Storytelling with Intent: Making promises to gain and retain audience attention

Every professional communicator wants something from their audience, but how do you ensure the transaction isn’t just one way?

I want to take a couple of minutes share a technique that might help you better engage with audiences and get you to an outcome you and they are happy with.

Firstly, I need you to think about every act of communication as a transaction. Whether you are communicating for personal or professional reasons, you are always seeking something from the people you are communicating with, even if your goal is simply to retain their attention.

Of course, when communicating for professional purposes you are usually wanting something more – most commonly, the opportunity to change the way people think, feel, or behave.

So if you want to achieve this outcome with your audience, then isn’t it fair that they should get something in return?

Looking at communication in this way can feel reductive, but people’s time is valuable, and their attention should be rewarded.

Unfortunately, presenters are often guilty of taking someone’s time while giving them nothing of value in return. This a common outcome in advertising, where brand owners know that large segments of the audience will have no interest in what they have to offer, but are nonetheless willing to run the risk of annoying these people, thanks to their belief that the segments who are interested will make their investment worthwhile.

It’s a mistake that’s also committed in conference presentations – especially in those sessions where a sponsor has bought time on stage and is determined to use it to drive their message home, regardless of whether anyone in the audience wants to hear it. In these scenarios audiences often have very low expectations of what they are about to hear – especially when the presenter/author is not a known entity.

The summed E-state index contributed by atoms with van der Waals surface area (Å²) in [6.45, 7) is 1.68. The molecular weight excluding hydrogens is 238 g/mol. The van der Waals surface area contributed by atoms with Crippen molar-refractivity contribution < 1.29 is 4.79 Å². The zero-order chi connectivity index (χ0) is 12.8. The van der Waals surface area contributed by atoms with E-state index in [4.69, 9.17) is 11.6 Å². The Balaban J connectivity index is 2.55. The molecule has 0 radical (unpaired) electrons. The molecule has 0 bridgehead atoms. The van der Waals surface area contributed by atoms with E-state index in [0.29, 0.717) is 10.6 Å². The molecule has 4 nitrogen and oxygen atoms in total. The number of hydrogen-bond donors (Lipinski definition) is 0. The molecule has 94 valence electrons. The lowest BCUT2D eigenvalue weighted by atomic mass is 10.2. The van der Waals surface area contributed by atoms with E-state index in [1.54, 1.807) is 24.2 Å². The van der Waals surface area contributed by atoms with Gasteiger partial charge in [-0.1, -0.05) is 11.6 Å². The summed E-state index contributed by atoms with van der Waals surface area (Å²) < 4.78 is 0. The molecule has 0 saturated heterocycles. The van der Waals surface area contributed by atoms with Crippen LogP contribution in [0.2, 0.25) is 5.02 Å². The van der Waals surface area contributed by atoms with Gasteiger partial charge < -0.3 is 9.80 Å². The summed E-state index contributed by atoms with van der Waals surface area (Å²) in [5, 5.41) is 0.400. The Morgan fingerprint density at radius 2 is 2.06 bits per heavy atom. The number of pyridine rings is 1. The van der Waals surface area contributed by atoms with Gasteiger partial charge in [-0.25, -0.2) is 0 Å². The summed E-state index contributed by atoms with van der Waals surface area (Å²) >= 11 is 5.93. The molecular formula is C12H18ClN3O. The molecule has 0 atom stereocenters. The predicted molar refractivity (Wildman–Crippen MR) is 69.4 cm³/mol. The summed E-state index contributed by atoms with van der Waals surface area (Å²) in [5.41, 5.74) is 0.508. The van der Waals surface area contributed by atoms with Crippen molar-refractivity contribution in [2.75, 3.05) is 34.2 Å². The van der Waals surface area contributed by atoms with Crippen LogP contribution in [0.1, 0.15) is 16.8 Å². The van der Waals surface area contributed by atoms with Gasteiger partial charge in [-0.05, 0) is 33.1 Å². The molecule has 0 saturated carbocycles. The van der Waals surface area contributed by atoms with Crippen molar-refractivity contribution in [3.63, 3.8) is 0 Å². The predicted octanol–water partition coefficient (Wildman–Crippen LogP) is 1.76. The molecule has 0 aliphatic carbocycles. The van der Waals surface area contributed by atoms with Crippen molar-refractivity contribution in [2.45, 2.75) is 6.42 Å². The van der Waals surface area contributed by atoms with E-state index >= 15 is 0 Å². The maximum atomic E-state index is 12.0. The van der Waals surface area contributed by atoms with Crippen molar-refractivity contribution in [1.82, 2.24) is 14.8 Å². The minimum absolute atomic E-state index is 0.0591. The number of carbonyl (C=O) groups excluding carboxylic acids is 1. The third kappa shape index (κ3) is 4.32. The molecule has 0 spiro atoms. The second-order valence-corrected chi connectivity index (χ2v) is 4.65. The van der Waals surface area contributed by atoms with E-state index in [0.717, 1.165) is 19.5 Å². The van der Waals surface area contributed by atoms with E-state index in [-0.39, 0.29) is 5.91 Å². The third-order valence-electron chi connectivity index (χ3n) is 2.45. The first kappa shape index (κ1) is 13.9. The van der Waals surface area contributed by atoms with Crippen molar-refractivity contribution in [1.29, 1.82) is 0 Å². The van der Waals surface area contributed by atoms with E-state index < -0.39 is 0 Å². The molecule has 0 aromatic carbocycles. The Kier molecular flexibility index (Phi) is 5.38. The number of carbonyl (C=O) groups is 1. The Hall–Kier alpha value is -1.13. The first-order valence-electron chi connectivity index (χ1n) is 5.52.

The same mistake is also committed frequently in whitepapers, media interviews, and other forms of communication – the result being that no one is reading what’s been written or listening to what’s being said – let alone having their thinking, feeling, or behaviour changed.

So how then can you not only engage people’s attention, but retain it through to the point where they have heard, seen, or read everything you want them to hear?

One way is to make them a promise – a promise that they’ll care about deeply enough to hold you to.

Next time you’re developing a whitepaper or presentation, think about not just want you want from the audience, but what the audience might want from you, and then make that promise explicit from the very beginning. In short, make them a promise upfront that they’ll want you to keep.

Doing this effectively requires a few things to have happened first. For starters, you’ll need a clear understanding of your audience and what it wants – and hopefully, that is something you can deliver.

Making a promise they’ll want you to keep does several things to help you get your message across. First, it ensures you have their attention from the outset. Second, it sets an expectation that makes it clear you are personally accountable for what follows. And third, should you deliver on your promise, you’ve given the audience another reason to remember what you’ve said, long after you’ve said it.

Should you fall short, the worst outcome is usually that they’ll briefly mark you down for failing to meet expectations and then promptly forget about you – an outcome no worse than if they had not paid attention in the first place. Alternately, while you might not deliver exactly what you promised, because you have their attention you can deliver other points of value, and potentially offset their disappointment.